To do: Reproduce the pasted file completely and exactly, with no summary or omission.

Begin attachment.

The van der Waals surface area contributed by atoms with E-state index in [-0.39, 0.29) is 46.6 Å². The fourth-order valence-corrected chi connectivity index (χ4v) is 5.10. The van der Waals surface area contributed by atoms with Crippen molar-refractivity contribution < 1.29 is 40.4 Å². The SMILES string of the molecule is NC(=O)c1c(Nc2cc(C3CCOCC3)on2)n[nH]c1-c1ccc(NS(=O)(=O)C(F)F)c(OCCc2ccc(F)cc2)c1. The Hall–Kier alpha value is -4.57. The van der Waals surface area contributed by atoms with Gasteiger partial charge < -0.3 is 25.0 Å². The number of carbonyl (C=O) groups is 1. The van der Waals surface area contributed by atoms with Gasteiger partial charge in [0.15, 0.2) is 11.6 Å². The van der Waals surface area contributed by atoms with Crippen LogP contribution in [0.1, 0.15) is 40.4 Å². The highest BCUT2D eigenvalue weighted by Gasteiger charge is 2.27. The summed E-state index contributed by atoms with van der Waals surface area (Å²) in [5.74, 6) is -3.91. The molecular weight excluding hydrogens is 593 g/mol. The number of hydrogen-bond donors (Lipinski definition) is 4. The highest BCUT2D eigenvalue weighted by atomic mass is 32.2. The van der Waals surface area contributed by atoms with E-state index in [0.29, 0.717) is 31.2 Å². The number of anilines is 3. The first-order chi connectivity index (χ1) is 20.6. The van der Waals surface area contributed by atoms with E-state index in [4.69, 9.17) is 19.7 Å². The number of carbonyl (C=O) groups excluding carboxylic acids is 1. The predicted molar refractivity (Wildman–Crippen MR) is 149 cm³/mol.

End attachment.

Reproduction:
The van der Waals surface area contributed by atoms with E-state index in [-0.39, 0.29) is 46.6 Å². The fourth-order valence-corrected chi connectivity index (χ4v) is 5.10. The van der Waals surface area contributed by atoms with Crippen molar-refractivity contribution < 1.29 is 40.4 Å². The SMILES string of the molecule is NC(=O)c1c(Nc2cc(C3CCOCC3)on2)n[nH]c1-c1ccc(NS(=O)(=O)C(F)F)c(OCCc2ccc(F)cc2)c1. The Hall–Kier alpha value is -4.57. The van der Waals surface area contributed by atoms with Gasteiger partial charge < -0.3 is 25.0 Å². The number of carbonyl (C=O) groups is 1. The van der Waals surface area contributed by atoms with Gasteiger partial charge in [0.15, 0.2) is 11.6 Å². The van der Waals surface area contributed by atoms with Crippen LogP contribution in [0.1, 0.15) is 40.4 Å². The highest BCUT2D eigenvalue weighted by Gasteiger charge is 2.27. The summed E-state index contributed by atoms with van der Waals surface area (Å²) in [5.74, 6) is -3.91. The molecular weight excluding hydrogens is 593 g/mol. The number of hydrogen-bond donors (Lipinski definition) is 4. The highest BCUT2D eigenvalue weighted by atomic mass is 32.2. The van der Waals surface area contributed by atoms with E-state index in [0.29, 0.717) is 31.2 Å². The number of anilines is 3. The first-order chi connectivity index (χ1) is 20.6. The van der Waals surface area contributed by atoms with E-state index in [4.69, 9.17) is 19.7 Å². The number of carbonyl (C=O) groups excluding carboxylic acids is 1. The predicted molar refractivity (Wildman–Crippen MR) is 149 cm³/mol.